The Port of Oakland has granted the Oakland A’s an exclusive, but non-binding, agreement to negotiate the terms of a long-term lease for the 50-acre Howard Terminal site upon which the A’s have drafted, and re-drafted, plans for a new stadium, residential and commercial development to rise.

Under the terms of the exclusive negotiating agreement, which was opposed by maritime interests, the A’s will have four years to secure environmental approvals and permits for the project (including approvals from the Bay Conservation and Development Commission (BCDC), the State Lands Commission and other regulatory agencies), as well as to ink a final term sheet with the Port.

And with that in mind, the A’s stated goal of breaking ground in 2021, and having the new ballpark and gondola connection ready for an opening in 2023, might read as a tad bit aggressive.  We’ll keep you posted and plugged-in.

12 thoughts on “Oakland A’s Secure Exclusive Right to Negotiate for Stadium Site”
  1. Kudos for the significantly more accurate headline and description than most outlets are running.

  2. The port’s biggest concern is the expansion of the turning basin. In summary, today ships carry about 14K containers. Next big jump is ships that carry 18K containers. Those are about 100 feet longer, the turning basin needs to be widened by at least 100 feet. If you glance at google maps, you’ll see that there are about 4 things in the way:

    1) Howard Terminal (currently just a dock with cranes)
    2) Schnitzer Steel which operates a dock to load/unload scrap metal into ships.
    3) Tug operation that owns a warehouse, dock, tugs and lots of land
    4) Shipyard – tows, services ships.

    Of those, #1 is most viable source of space since it would shut down as part of this deal. Others are businesses – likely low margin – that require dredged water access and are inherently challenging to relocate, although maybe port of SF might welcome them.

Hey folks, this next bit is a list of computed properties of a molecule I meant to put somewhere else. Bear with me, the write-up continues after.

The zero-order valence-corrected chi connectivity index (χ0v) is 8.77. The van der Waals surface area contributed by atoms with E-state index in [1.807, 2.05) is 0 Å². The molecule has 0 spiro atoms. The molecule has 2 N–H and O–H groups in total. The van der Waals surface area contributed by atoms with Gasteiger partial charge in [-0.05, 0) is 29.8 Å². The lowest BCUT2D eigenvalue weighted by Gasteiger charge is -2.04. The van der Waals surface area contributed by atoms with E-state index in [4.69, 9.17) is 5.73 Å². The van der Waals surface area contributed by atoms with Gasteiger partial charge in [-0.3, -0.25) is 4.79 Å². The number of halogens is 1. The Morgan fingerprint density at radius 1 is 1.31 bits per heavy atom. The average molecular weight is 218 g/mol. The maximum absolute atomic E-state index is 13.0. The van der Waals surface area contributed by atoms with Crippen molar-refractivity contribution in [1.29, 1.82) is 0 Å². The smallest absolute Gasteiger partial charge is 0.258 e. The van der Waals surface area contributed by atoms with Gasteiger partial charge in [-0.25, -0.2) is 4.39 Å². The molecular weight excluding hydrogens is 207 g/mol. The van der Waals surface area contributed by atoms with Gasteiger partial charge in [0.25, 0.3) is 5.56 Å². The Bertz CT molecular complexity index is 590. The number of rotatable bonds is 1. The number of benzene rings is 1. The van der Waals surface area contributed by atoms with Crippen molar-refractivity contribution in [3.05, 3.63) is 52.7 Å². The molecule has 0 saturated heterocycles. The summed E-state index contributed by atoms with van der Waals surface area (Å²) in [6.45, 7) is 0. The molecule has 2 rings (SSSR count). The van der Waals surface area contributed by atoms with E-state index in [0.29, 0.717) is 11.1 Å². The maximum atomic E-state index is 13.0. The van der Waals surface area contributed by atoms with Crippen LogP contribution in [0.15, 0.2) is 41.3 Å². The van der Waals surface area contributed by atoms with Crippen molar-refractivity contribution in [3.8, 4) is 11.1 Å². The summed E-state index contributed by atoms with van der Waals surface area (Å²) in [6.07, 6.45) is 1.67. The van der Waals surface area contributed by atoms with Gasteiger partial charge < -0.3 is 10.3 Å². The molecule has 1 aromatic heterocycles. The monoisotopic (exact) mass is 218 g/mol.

1. I’m glancing at Google Maps. Couldn’t the northern perimeter of the port, across from the Bay Bridge, be used for those larger ships eventually? The majority of the total port water access seems to be near the labels Oakland Outer Harbor, Key Route Basin, and Oakland Middle Harbor, where there is plenty of room for turning it seems.

    2. Those 18K container ships can stay out of the Oakland Estuary and either use the Oakland Outer Harbor or they can go to Long Beach, Los Angeles or Portland instead.

      The Port Authority has no reasonable plan for who would even pay for the expansion to handle those 18K ships and the opposition to expanding the basin will be intense in both Alameda and Oakland. Not to mention, that the opposition to increasing the highway overpass vertical clearance heights for trucks coming to and from the port, something that would be needed if we expand the basin to handle these mega ships, has hit a major roadblock.